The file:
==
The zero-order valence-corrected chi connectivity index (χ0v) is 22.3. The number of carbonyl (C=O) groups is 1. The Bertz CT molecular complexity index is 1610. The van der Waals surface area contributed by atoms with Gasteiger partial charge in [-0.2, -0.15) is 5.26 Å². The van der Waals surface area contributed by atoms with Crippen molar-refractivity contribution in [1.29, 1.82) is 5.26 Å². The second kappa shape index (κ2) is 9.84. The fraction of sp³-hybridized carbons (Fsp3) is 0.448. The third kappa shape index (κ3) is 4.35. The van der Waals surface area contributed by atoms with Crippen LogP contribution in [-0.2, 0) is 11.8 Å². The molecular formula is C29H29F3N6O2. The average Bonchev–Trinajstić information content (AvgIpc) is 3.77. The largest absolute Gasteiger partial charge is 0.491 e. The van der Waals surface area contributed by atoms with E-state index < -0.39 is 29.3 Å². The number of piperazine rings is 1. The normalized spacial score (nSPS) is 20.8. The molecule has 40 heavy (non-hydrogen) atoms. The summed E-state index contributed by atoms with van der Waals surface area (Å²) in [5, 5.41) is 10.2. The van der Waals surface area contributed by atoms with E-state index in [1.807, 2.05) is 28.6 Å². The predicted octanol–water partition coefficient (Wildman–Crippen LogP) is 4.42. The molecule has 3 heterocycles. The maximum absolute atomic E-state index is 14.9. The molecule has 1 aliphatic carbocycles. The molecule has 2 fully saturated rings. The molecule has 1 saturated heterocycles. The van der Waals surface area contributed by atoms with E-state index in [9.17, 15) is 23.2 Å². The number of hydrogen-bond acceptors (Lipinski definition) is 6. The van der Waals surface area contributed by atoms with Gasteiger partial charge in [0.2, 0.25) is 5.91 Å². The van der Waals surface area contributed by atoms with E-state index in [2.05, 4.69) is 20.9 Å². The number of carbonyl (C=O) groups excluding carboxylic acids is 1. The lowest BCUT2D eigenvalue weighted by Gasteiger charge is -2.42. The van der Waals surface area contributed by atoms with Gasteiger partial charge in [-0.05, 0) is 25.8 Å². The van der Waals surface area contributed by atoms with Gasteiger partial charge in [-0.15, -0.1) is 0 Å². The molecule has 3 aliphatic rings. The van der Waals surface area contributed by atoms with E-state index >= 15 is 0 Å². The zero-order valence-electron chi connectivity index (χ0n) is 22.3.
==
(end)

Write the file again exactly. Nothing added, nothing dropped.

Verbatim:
The zero-order valence-corrected chi connectivity index (χ0v) is 22.3. The number of carbonyl (C=O) groups is 1. The Bertz CT molecular complexity index is 1610. The van der Waals surface area contributed by atoms with Gasteiger partial charge in [-0.2, -0.15) is 5.26 Å². The van der Waals surface area contributed by atoms with Crippen molar-refractivity contribution in [1.29, 1.82) is 5.26 Å². The second kappa shape index (κ2) is 9.84. The fraction of sp³-hybridized carbons (Fsp3) is 0.448. The third kappa shape index (κ3) is 4.35. The van der Waals surface area contributed by atoms with Crippen LogP contribution in [-0.2, 0) is 11.8 Å². The molecular formula is C29H29F3N6O2. The average Bonchev–Trinajstić information content (AvgIpc) is 3.77. The largest absolute Gasteiger partial charge is 0.491 e. The van der Waals surface area contributed by atoms with E-state index < -0.39 is 29.3 Å². The number of piperazine rings is 1. The normalized spacial score (nSPS) is 20.8. The molecule has 40 heavy (non-hydrogen) atoms. The summed E-state index contributed by atoms with van der Waals surface area (Å²) in [5, 5.41) is 10.2. The van der Waals surface area contributed by atoms with E-state index in [1.807, 2.05) is 28.6 Å². The predicted octanol–water partition coefficient (Wildman–Crippen LogP) is 4.42. The molecule has 3 heterocycles. The maximum absolute atomic E-state index is 14.9. The molecule has 1 aliphatic carbocycles. The molecule has 2 fully saturated rings. The molecule has 1 saturated heterocycles. The van der Waals surface area contributed by atoms with E-state index in [9.17, 15) is 23.2 Å². The number of hydrogen-bond acceptors (Lipinski definition) is 6. The van der Waals surface area contributed by atoms with Gasteiger partial charge in [0.2, 0.25) is 5.91 Å². The van der Waals surface area contributed by atoms with E-state index in [2.05, 4.69) is 20.9 Å². The number of carbonyl (C=O) groups excluding carboxylic acids is 1. The lowest BCUT2D eigenvalue weighted by Gasteiger charge is -2.42. The van der Waals surface area contributed by atoms with Gasteiger partial charge in [-0.05, 0) is 25.8 Å². The van der Waals surface area contributed by atoms with Gasteiger partial charge in [-0.15, -0.1) is 0 Å². The molecule has 3 aliphatic rings. The van der Waals surface area contributed by atoms with E-state index >= 15 is 0 Å². The zero-order valence-electron chi connectivity index (χ0n) is 22.3.